On April 25, 2014, Mr. Martin Luther King, III joined with the United Nations, the African Union (AU), the Intergovernmental Authority on Development (IGAD), the European Union, governments and other international organizations, including the National Democratic Institute (NDI), to call for an immediate end to the conflict in South Sudan. King appealed to all political leaders, civil society organizations, community and religious leaders and the people of South Sudan, to actively seek and support a non-violent resolution to the present crisis. His message supports those in South Sudan, particularly the South Sudan Council of Churches and the South Sudanese Network for Democracy and Elections (SSuNDE), who are advocating for an inclusive and sustainable peace.
See the full transcript below.
“Hello, I’m Martin Luther King, III, the eldest son of the Rev. Dr. Martin Luther King Jr. and Mrs. Coretta Scott King.
I am joining with the United Nations, the African Union, IGAD, the European Union, governments and other international organizations, such as the National Democratic Institute (NDI), and most importantly, the South Sudan Council of Churches, to call for an immediate end to the senseless violence, destruction of property and displacement of innocent people in Africa’s newest country.
This conflict in South Sudan has been raging now for over four months. It has resulted in thousands of people having to take refuge in United Nations compounds; well over 10,000 people being killed, some through summary executions; and over one million people displaced. Thousands are without food, water or proper sanitation and have little access to health care and other basic services. If something isn’t done soon, the South Sudanese peoples will face the worst famine in Africa since the 1980s. This humanitarian catastrophe can be avoided if the political will exists.
This conflict has shown the world the worst of Africa through targeted ethnic killings, the use of rape as a weapon of war, and the brutalization of innocent civilians in hospitals, churches, mosques and at UN protected sites. I call on the signing parties to honor the Cessation of Hostilities Agreement, without further violation, and for them to immediately allow humanitarian aid workers full access to care for those who are suffering as a result of the conflict-- especially women, children and the elderly.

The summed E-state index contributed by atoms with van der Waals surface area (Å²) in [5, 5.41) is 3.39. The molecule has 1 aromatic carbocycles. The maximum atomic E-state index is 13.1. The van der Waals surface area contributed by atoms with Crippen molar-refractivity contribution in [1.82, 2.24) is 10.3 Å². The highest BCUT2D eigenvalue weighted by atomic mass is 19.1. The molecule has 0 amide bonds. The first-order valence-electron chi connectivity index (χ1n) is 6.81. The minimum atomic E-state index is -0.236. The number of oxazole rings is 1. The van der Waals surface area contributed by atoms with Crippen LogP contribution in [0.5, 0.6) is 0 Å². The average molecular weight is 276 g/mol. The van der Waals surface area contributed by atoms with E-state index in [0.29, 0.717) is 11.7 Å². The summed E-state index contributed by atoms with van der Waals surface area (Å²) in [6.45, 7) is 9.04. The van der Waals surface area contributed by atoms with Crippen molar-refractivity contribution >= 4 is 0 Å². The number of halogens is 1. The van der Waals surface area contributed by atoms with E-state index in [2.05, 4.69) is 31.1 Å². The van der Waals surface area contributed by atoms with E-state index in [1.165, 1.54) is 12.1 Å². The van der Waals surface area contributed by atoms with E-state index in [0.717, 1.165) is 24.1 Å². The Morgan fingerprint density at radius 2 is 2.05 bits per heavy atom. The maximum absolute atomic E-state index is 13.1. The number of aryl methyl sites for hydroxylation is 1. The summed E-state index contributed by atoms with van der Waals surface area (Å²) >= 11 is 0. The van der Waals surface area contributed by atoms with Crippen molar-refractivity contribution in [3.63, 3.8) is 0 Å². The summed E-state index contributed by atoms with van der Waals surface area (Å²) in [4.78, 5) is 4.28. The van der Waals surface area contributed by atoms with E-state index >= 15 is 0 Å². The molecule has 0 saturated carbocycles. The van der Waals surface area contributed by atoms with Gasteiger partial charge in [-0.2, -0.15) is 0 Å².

I also encourage all non-partisan civic groups, such as the South Sudanese Network for Democracy and Elections (SSuNDE), to redouble their efforts to engage citizens in the democratic process and to hold all political leaders accountable.
Now is the time for the leaders and peoples of South Sudan to show the world the best of Africa! Everyone must recognize that an armed resolution to this crisis is not possible, and if pursued, such an effort will only lead to more deaths, more destruction and more suffering. Therefore, I am respectfully appealing to all political leaders, civil society organizations, community and religious leaders and the peoples of South Sudan, to actively seek and support a non-violent resolution to the present crisis.
The whole world is watching South Sudan today. We must give peace and nonviolence a chance. But we must also begin to look beyond the day when a peaceful resolution to the crisis has been achieved. As my father once said, real peace is not merely the absence of war, but the presence of justice. Those responsible for crimes against humanity must be held accountable.
The only path to a stable, democratic and prosperous South Sudan is through an inclusive national dialogue that honors the human rights of all South Sudanese people. Peaceful dialogue and political accommodation should begin now across all 10 states so that ethnic, religious and other divisions; long standing grievances, and new wounds can be healed as tolerance and an embrace of diversity become the way forward.
The challenges are real, but they can be overcome. I believe, as my father did, that the time is always ripe to do right. I pray that God will touch those who are making war and bring some comfort to those who are suffering only because of who they are. Love must have the last word. I am confident that peace will ultimately prevail and lead the peoples of South Sudan to the democratic and prosperous Promised Land that they have struggled for over the years and rightly deserve.”